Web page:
Another Lesson In The Hallmarks Of Fraud
An action brought on Tuesday by the SEC should remind investors — and perhaps regulators — of the fundamental lesson of the Madoff scandal: if it’s too good to be true, it probably is. SEC v. Stanford International Bank, Case No. 3-09CV0298-L (N.D.Tex. Filed Feb. 17, 2009).
In Stanford International, the SEC alleged that the defendants committed an $8 billion fraud which apparently has gone on for years. The defendants are Robert Allen Stanford, Stanford International Bank, an Antigua based company, Stanford Group Company, a Houston-based broker-dealer and investment adviser and Stanford Capital Management, an investment adviser. The court granted a temporary freeze order at the SEC’s request.
The scheme alleged by the SEC is a familiar one. It had two key facets. In the first, the company sold “certificates of deposit” to investors. They promised “high return rates that exceed those available through true certificates of deposits offered by traditional banks.” Those returns were achieved through what was supposed to be a unique investment strategy. It yielded double-digit returns over the past 15 years, according to defendants.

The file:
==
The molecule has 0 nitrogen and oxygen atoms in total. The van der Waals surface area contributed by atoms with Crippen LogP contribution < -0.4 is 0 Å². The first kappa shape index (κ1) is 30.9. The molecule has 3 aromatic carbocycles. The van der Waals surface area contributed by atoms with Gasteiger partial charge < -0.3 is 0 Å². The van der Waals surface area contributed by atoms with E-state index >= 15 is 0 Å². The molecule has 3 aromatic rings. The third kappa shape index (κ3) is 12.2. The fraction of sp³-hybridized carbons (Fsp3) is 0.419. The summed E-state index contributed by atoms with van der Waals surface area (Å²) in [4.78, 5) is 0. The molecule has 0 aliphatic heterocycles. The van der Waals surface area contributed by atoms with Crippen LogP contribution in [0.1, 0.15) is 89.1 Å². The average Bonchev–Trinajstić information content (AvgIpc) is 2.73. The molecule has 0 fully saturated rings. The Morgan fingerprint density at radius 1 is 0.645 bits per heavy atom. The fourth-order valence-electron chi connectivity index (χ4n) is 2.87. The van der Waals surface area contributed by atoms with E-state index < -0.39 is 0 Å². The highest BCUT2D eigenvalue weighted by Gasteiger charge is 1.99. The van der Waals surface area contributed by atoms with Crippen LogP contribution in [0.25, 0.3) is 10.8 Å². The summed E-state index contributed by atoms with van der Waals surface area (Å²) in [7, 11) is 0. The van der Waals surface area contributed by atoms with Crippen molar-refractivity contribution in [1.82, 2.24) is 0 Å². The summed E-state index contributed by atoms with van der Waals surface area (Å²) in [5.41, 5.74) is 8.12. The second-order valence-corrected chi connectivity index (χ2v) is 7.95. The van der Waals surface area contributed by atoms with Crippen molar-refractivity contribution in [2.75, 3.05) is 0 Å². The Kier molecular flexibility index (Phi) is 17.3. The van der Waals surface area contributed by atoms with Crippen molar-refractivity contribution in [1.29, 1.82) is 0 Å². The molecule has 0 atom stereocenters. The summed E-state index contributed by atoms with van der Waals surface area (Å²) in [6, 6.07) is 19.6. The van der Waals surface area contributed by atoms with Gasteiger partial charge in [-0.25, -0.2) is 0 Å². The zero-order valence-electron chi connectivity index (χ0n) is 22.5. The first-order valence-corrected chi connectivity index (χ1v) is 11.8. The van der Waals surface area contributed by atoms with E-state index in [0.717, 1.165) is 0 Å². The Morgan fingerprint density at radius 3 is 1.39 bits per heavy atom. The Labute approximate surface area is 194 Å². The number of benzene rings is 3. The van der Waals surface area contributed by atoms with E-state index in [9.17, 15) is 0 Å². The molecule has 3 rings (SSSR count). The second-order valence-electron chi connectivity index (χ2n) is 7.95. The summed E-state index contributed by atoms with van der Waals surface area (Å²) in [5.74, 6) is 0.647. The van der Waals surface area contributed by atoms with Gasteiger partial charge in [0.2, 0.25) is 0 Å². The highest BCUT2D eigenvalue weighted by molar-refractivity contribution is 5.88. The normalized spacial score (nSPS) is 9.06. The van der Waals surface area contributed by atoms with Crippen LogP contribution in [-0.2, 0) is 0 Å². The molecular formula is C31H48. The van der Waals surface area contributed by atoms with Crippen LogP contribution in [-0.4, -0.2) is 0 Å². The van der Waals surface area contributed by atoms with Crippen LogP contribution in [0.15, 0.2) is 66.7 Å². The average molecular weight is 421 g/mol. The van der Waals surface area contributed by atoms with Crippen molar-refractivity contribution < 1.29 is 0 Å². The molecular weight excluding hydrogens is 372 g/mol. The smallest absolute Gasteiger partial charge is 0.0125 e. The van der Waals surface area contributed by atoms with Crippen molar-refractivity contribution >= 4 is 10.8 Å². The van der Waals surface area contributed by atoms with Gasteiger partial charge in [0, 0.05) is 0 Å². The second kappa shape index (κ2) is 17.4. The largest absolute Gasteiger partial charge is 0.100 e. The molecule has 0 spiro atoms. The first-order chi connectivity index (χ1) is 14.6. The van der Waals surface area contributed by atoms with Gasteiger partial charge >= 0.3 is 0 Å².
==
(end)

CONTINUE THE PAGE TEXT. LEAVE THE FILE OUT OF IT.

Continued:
The second part of the scheme is similar. Since 2005, SGC advisers sold more than $1 billion of the Stanford Allocation Strategy, a so-called proprietary mutual fund wrap program. This program was marketed based on false investment data.
In its complaint, the SEC details a number of facts about the operations of the defendants which should serve as “red flags,” not just to the SEC but also to the investing public. Those include:
• Claimed returns year after year which exceed those of other similar investments;
• A unique investment strategy;
• “Safe” investments because investor money is primarily in “liquid” investments;
• Virtually nobody knew the details of the operation — here only two people — making the operation a kind of “black box;” and
• No real oversight — the long standing auditor is retained based on a “relationship of trust with the defendants.”
Not all of these warning signs would be readily known to public investors. The first three are however: Returns others cannot achieve; a unique strategy and complete safety. These should be enough to warn off investors, not draw them in. The others should be readily apparent to any regulator conducting an investigation. When coupled with the first three investigating regulators should be off putting together an enforcement action to protect the public. Hopefully this repetition of the Madoff badges of fraud will serve as a reminder to investors to avoid the “too good to be true” investments.